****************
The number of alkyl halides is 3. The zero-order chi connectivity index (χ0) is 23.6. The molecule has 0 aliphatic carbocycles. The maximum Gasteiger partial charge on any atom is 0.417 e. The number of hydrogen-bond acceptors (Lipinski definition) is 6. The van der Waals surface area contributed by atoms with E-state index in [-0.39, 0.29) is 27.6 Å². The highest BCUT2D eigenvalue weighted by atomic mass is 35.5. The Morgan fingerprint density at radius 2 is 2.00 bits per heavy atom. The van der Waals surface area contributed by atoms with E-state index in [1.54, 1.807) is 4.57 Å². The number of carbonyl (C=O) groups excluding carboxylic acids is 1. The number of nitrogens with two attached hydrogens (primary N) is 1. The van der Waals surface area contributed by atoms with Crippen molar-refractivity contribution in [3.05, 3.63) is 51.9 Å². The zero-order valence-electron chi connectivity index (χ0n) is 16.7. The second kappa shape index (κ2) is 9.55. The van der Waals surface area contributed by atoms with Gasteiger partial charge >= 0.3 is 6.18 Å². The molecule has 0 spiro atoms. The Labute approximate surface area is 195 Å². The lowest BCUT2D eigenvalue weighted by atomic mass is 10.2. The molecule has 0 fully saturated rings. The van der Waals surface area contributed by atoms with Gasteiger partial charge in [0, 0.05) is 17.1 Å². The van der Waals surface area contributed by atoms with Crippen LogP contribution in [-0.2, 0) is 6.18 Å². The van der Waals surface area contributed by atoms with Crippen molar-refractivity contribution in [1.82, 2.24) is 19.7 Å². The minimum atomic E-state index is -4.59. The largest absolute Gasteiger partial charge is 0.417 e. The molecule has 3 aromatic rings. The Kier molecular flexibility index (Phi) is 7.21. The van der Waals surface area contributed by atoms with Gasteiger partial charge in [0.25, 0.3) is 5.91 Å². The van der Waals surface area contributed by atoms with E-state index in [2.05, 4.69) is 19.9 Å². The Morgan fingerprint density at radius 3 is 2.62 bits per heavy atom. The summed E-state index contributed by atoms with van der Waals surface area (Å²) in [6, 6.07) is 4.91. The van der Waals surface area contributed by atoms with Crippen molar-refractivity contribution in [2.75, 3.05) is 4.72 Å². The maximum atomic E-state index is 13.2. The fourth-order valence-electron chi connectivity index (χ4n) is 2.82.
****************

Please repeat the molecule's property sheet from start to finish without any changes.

The number of alkyl halides is 3. The zero-order chi connectivity index (χ0) is 23.6. The molecule has 0 aliphatic carbocycles. The maximum Gasteiger partial charge on any atom is 0.417 e. The number of hydrogen-bond acceptors (Lipinski definition) is 6. The van der Waals surface area contributed by atoms with E-state index in [-0.39, 0.29) is 27.6 Å². The highest BCUT2D eigenvalue weighted by atomic mass is 35.5. The Morgan fingerprint density at radius 2 is 2.00 bits per heavy atom. The van der Waals surface area contributed by atoms with E-state index in [1.54, 1.807) is 4.57 Å². The number of carbonyl (C=O) groups excluding carboxylic acids is 1. The number of nitrogens with two attached hydrogens (primary N) is 1. The van der Waals surface area contributed by atoms with Crippen molar-refractivity contribution in [3.05, 3.63) is 51.9 Å². The zero-order valence-electron chi connectivity index (χ0n) is 16.7. The second kappa shape index (κ2) is 9.55. The van der Waals surface area contributed by atoms with Gasteiger partial charge >= 0.3 is 6.18 Å². The molecule has 0 spiro atoms. The Labute approximate surface area is 195 Å². The lowest BCUT2D eigenvalue weighted by atomic mass is 10.2. The molecule has 0 fully saturated rings. The van der Waals surface area contributed by atoms with Gasteiger partial charge in [0, 0.05) is 17.1 Å². The van der Waals surface area contributed by atoms with Crippen LogP contribution in [-0.2, 0) is 6.18 Å². The van der Waals surface area contributed by atoms with Crippen molar-refractivity contribution in [1.82, 2.24) is 19.7 Å². The minimum atomic E-state index is -4.59. The largest absolute Gasteiger partial charge is 0.417 e. The molecule has 3 aromatic rings. The Kier molecular flexibility index (Phi) is 7.21. The van der Waals surface area contributed by atoms with Gasteiger partial charge in [0.25, 0.3) is 5.91 Å². The van der Waals surface area contributed by atoms with E-state index in [2.05, 4.69) is 19.9 Å². The Morgan fingerprint density at radius 3 is 2.62 bits per heavy atom. The summed E-state index contributed by atoms with van der Waals surface area (Å²) in [6, 6.07) is 4.91. The van der Waals surface area contributed by atoms with Crippen molar-refractivity contribution in [2.75, 3.05) is 4.72 Å². The maximum atomic E-state index is 13.2. The fourth-order valence-electron chi connectivity index (χ4n) is 2.82.